Advances in dental materials enable different ceramics to be used for the same indication; e.g., high translucent zirconia, reinforced glass ceramics and hybrid ceramics may be indicated [ ]; when a minimal tooth preparation is required to make a posterior crown. According to the manufacturer, 4–6 % yttria stabilized tetragonal zirconia polycrystal with high translucency (YZHT, Vita Zahnfabrick, Bad Sackingen, Germany) has similar chemical composition and mechanical properties to conventional translucent zirconia [ , ], thus enabling its use in monolithic form. Ceramics with different microstructures were developed with optimized mechanical properties, appropriate wear behavior and acceptable aesthetics to overcome disadvantages of the antagonist dentition wear and to match natural tooth aesthetics [ ]. Zirconia reinforced lithium silicate (ZLS) is an example of reinforced glass-ceramic [ ] which can be used for laminate veneers, inlays, onlays, anterior and posterior crowns. Hybrid ceramic (HC) consists of an inorganic ceramic matrix embedded in a polymeric matrix [ , ], with lower elastic modulus than traditional ceramics [ , , ] low hardness [ ], fast machining, and easy polishing [ ]. Laminate veneers, inlays, onlays and crowns are among its indications. In facing different materials for the same indication, clinical questions arise about which material to select and which properties should be considered for the correct material choice.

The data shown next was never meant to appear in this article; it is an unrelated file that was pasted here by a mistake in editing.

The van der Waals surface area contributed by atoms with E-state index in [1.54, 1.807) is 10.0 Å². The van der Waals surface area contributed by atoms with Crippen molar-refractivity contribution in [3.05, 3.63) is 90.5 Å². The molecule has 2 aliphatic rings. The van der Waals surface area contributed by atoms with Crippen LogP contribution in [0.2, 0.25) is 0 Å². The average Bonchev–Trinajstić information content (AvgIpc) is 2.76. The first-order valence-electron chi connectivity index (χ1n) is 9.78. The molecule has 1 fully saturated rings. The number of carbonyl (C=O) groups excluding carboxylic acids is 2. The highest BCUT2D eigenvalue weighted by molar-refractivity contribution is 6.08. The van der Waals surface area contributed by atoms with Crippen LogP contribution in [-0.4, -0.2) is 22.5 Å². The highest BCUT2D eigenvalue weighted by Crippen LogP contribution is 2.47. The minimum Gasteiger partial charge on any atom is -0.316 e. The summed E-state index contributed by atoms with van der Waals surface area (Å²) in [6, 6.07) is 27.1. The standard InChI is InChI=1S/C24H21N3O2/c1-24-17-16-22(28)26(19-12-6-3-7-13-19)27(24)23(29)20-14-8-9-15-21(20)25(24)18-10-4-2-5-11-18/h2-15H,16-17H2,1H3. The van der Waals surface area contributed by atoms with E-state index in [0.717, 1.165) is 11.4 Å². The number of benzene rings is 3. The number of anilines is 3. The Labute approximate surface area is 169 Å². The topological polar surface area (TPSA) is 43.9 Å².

Despite the increase in posterior monolithic crowns use, their performance has yet to be determined when minimal tooth preparation is considered [ ], as well as which material should be used in these conservative preparations. The occlusal minimal thickness for posterior monolithic crowns suggested by the manufacturer is 0.5 mm for YZHT and 1 mm for ZLS and HC. The restoration thickness influences the mechanical strength [ ], stress distribution [ , ] and translucency [ , ]. As aesthetics are an important factor in selecting a material, the search for a restorative material with high mechanical and desired optical properties has been the focus of several studies [ , , , ].